NTU’s Likelike 3D Printed Hearts Transform Surgeon Training

Published on March 27, 2024 by Isaac B.

3D printing has made a remarkable impact in the medical field. From the training of future doctors to new and improved medical techniques, this technology has proved to be an increasingly valuable tool. Recently, a team of researchers at Nottingham Trent University (NTU) in the UK designed an artificial heart to train doctors in transplant surgery. This 3D printed model, crafted from materials like silicone and tissue, faithfully replicates the behavior of a natural human heart, mimicking its pulsation and blood flow. The aim of this research is to enable surgeons to familiarize themselves directly with the technical aspects of this type of surgery, in order to improve transplant results.

In general, surgeons typically train using cadavers or animal specimens, but these options have limitations in providing realistic training scenarios. Recognizing this challenge, researchers at Nottingham Trent University turned to 3D printing as a solution for creating lifelike surgical training models. Spearheaded by Richard Arm, a former film visual effects artist, the project focuses on developing 3D organ models that accurately replicate the behavior of real organs. Arm’s latest creation, a heart model, stands out as the closest match to the intricate characteristics of the human heart yet achieved.

How Are 3D Printed Hearts Made?

The heart models are specially designed to take account of patients’ specific conditions. In other words, these artificial organs reproduce patients’ pathological conditions to help doctors in their treatment. By simulating bleeding during incisions, these models recreate real-world scenarios, allowing practitioners to refine their skills and practice techniques for controlling bleeding effectively. Moreover, these models feature realistic tactile characteristics thanks to texture variations that reflect the diversity of heart tissue.

Data is gathered through cardiac scintigraphy, a precise medical imaging method offering detailed insights into the heart’s arteries. This data serves as the foundation for creating 3D models meticulously replicating the anatomical intricacies of the heart. Speaking on this process, Richard Arm explains, “Through extensive research, I eventually figured it out [how  to turn patient’s scan data into a 3D-printed organ replica that looks and feels like a real human organ.] Now, I use medical scan data, 3D printers and traditional skills to make biological imitations of human anatomy that look and feel real enough to practice surgery on.” Not only has he created a lifelike heart model, but he’s also engineered a lung model that mimics natural breathing patterns. What’s truly remarkable about these creations is their reusability. Once restored to their original state, they can be used repeatedly, making them not only practical but also cost-effective, enabling more surgeons to be competently trained.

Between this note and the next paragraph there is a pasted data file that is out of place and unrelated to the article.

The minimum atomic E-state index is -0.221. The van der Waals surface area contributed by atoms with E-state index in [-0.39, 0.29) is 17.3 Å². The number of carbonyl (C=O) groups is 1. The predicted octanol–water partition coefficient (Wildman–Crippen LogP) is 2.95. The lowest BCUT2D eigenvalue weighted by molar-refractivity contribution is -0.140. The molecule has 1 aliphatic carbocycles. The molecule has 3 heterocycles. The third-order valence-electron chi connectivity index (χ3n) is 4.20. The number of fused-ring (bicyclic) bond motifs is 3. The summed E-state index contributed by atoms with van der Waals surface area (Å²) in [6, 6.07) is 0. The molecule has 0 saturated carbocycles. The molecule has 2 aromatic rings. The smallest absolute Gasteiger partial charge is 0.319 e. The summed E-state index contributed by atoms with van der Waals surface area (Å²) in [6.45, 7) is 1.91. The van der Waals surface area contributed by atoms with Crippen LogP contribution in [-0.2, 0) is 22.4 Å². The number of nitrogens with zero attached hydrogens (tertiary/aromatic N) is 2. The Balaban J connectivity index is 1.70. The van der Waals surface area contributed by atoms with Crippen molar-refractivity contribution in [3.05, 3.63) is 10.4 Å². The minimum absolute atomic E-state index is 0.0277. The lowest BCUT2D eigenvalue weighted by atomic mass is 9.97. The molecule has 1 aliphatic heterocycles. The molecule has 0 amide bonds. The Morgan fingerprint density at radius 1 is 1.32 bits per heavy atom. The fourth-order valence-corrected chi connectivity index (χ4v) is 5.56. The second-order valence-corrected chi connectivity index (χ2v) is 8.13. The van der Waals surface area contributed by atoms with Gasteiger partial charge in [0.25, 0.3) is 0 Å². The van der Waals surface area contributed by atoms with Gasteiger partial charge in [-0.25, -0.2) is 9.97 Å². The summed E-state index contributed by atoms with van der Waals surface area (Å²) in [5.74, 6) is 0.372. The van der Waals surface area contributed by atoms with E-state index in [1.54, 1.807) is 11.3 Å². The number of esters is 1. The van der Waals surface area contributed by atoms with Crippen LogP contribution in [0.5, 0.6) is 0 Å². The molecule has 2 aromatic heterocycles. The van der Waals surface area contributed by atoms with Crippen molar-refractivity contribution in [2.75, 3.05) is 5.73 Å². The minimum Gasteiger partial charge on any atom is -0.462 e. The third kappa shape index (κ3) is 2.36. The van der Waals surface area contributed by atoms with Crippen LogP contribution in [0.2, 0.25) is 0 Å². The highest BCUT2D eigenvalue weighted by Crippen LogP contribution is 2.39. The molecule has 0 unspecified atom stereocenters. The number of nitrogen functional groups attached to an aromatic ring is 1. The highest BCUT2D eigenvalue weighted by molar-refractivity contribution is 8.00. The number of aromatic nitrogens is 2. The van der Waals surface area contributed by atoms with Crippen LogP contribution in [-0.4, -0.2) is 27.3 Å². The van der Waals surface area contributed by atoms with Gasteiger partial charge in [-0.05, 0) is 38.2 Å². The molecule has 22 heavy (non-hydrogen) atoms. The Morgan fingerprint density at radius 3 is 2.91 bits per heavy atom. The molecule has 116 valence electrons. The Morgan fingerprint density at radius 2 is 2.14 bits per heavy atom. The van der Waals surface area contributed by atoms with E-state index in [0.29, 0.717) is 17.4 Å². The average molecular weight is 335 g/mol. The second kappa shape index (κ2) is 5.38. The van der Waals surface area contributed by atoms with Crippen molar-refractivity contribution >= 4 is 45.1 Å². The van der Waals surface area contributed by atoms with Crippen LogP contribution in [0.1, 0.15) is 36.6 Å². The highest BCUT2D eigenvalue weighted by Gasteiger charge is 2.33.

The Future of Research and Surgeon Training

The FHLTA (Freeman Heart and Lung Transplant Association) in the UK has been funding this project for some time. Last week, it was presented at the annual meeting of the Society for Cardiothoracic Surgery. The aim is to develop and manufacture these artificial organs to help more doctors in their practice. Explaining the benefits of this breakthrough, Richard Arm stated, “Through the commercialization of my work, air ambulance crews, first responders, trauma teams, medical schools, and military field surgical teams are now able to train for emergency surgery using the models I have developed. Surgeons can plan surgeries, as well as rehearse and teach procedures safely, reducing the risk of complications and even death.” To learn more about this project, click here.

What do you think of these lifelike 3D printed hearts for surgeon training? Let us know in a comment below or on our LinkedIn, Facebook, and Twitter pages! Don’t forget to sign up for our free weekly newsletter here, the latest 3D printing news straight to your inbox! You can also find all our videos on our YouTube channel.

*All Photo Credits: Nottingham Trent University

Share Your Thoughts

Your email address will not be published. Required fields are marked *

Stay Updated
Every wednesday, receive a recap of the latest 3D printing news straight to your inbox.